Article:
Recognize the most common and important cardiac disorders.
In this lecture, you'll learn about the territorial blood supply of the LV, and how it divides the LV into segments and levels. You'll then learn how to check for regional (segmental) wall motion abnormalities (RWMA / SWMA) which indicate coronary artery disease, as well as recognize several important mechanical complications of myocardial infarction, such as systolic dysfunction, acute MR, ventricular septal rupture (VSR), and free wall rupture.
In this lecture, you'll learn about one of the most common disorders you'll come across: pulmonary embolism. We'll be discussing its echocardiographic features and looking at examples where the actual thrombus could be visualized in the pulmonary artery or the right atrium.
In this lecture, you'll learn what a pericardial effusion looks like on echocardiography, how to measure it, distinguish its different types and how to detect potentially fatal cardiac tamponade. We'll be discussing features including atrial systolic collapse, RV diastolic collapse, inspiratory flow variation, IVC plethora, and swinging heart.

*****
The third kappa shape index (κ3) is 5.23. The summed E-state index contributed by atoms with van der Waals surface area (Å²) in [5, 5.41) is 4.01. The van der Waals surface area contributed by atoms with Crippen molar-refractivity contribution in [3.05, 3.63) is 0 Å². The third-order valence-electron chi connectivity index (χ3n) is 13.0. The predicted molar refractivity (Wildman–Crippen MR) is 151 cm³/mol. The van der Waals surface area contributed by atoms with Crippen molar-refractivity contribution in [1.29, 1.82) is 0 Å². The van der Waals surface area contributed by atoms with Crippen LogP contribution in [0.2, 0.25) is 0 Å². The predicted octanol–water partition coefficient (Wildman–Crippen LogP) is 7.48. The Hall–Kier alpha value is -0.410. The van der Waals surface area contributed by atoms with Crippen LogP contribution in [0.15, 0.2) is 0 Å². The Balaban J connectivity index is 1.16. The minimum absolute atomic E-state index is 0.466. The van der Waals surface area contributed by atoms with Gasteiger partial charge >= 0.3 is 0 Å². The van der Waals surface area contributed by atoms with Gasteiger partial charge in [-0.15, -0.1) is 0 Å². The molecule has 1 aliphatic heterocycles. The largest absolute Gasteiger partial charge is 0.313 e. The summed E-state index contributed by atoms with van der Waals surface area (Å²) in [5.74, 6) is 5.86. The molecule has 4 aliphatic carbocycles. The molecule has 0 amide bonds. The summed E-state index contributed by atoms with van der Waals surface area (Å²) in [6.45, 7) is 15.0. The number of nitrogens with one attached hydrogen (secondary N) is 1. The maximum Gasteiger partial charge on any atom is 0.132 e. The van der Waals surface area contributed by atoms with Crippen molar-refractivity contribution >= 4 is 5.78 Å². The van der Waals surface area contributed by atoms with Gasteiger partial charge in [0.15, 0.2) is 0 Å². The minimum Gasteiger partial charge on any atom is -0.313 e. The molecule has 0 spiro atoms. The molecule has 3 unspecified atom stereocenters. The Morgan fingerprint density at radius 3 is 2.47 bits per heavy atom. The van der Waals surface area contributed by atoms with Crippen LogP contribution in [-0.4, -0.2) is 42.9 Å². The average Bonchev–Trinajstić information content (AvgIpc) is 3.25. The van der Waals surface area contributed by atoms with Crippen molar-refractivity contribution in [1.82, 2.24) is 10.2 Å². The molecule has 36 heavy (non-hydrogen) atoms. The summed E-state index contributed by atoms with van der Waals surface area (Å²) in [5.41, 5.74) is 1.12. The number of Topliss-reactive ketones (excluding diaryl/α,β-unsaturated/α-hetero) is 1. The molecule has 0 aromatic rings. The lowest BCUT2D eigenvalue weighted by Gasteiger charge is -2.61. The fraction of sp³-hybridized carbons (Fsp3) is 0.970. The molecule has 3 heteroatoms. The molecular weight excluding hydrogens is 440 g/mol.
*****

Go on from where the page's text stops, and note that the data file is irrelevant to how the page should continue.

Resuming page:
In this lecture, you'll learn what prosthetic heart valves look like on echo, their different types, and how to assess them for malfunction. We'll discuss the different causes of prosthetic valve malfunction, learn when to suspect them, and look at examples of valves with stuck leaflets, and dehiscent valves with the paravalvular leak.
In this lecture, you'll learn the echo appearance of one of the most serious infections: infective endocarditis, its predisposing lesions, and complications. We'll look at examples of vegetations, perforated leaflets, and perivalvular abscess.
In this lecture, you'll learn about aortic dissection, how it happens, its echo appearance, and complications including AR, myocardial infarction and branch ischemia. You'll also learn about an additional special view to visualize the whole thoracic aorta: the suprasternal view.
In this lecture, you'll learn about one of the most common cardiomyopathies which frequently presents in the emergency setting: hypertrophic cardiomyopathy. We'll discuss its diagnosis, its hemodynamic effects and their management, and how to tell it apart from the athlete's heart.
In this lecture, you'll learn how to assess a patient for cardiac trauma, including blunt and penetrating trauma such as stabs and gunshot wounds.